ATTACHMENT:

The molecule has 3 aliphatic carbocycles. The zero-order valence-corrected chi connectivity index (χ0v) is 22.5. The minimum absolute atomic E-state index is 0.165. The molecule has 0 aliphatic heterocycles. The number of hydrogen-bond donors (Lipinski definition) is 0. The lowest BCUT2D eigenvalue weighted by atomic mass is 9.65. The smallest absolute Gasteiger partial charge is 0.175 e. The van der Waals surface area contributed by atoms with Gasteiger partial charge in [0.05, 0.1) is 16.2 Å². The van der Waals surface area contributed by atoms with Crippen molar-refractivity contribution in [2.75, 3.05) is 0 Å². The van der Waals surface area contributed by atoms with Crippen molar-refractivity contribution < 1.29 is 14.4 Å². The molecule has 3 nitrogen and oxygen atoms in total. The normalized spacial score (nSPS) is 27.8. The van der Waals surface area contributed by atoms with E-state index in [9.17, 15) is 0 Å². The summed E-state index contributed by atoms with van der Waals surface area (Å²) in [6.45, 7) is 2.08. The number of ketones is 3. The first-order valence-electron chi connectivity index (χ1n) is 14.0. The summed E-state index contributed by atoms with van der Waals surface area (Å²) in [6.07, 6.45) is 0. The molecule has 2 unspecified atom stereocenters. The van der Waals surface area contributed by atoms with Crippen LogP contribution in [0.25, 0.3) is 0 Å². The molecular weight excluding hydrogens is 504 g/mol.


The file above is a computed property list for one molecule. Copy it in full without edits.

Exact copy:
The molecule has 3 aliphatic carbocycles. The zero-order valence-corrected chi connectivity index (χ0v) is 22.5. The minimum absolute atomic E-state index is 0.165. The molecule has 0 aliphatic heterocycles. The number of hydrogen-bond donors (Lipinski definition) is 0. The lowest BCUT2D eigenvalue weighted by atomic mass is 9.65. The smallest absolute Gasteiger partial charge is 0.175 e. The van der Waals surface area contributed by atoms with Gasteiger partial charge in [0.05, 0.1) is 16.2 Å². The van der Waals surface area contributed by atoms with Crippen molar-refractivity contribution in [2.75, 3.05) is 0 Å². The van der Waals surface area contributed by atoms with Crippen molar-refractivity contribution < 1.29 is 14.4 Å². The molecule has 3 nitrogen and oxygen atoms in total. The normalized spacial score (nSPS) is 27.8. The van der Waals surface area contributed by atoms with E-state index in [9.17, 15) is 0 Å². The summed E-state index contributed by atoms with van der Waals surface area (Å²) in [6.45, 7) is 2.08. The number of ketones is 3. The first-order valence-electron chi connectivity index (χ1n) is 14.0. The summed E-state index contributed by atoms with van der Waals surface area (Å²) in [6.07, 6.45) is 0. The molecule has 2 unspecified atom stereocenters. The van der Waals surface area contributed by atoms with Crippen LogP contribution in [0.25, 0.3) is 0 Å². The molecular weight excluding hydrogens is 504 g/mol.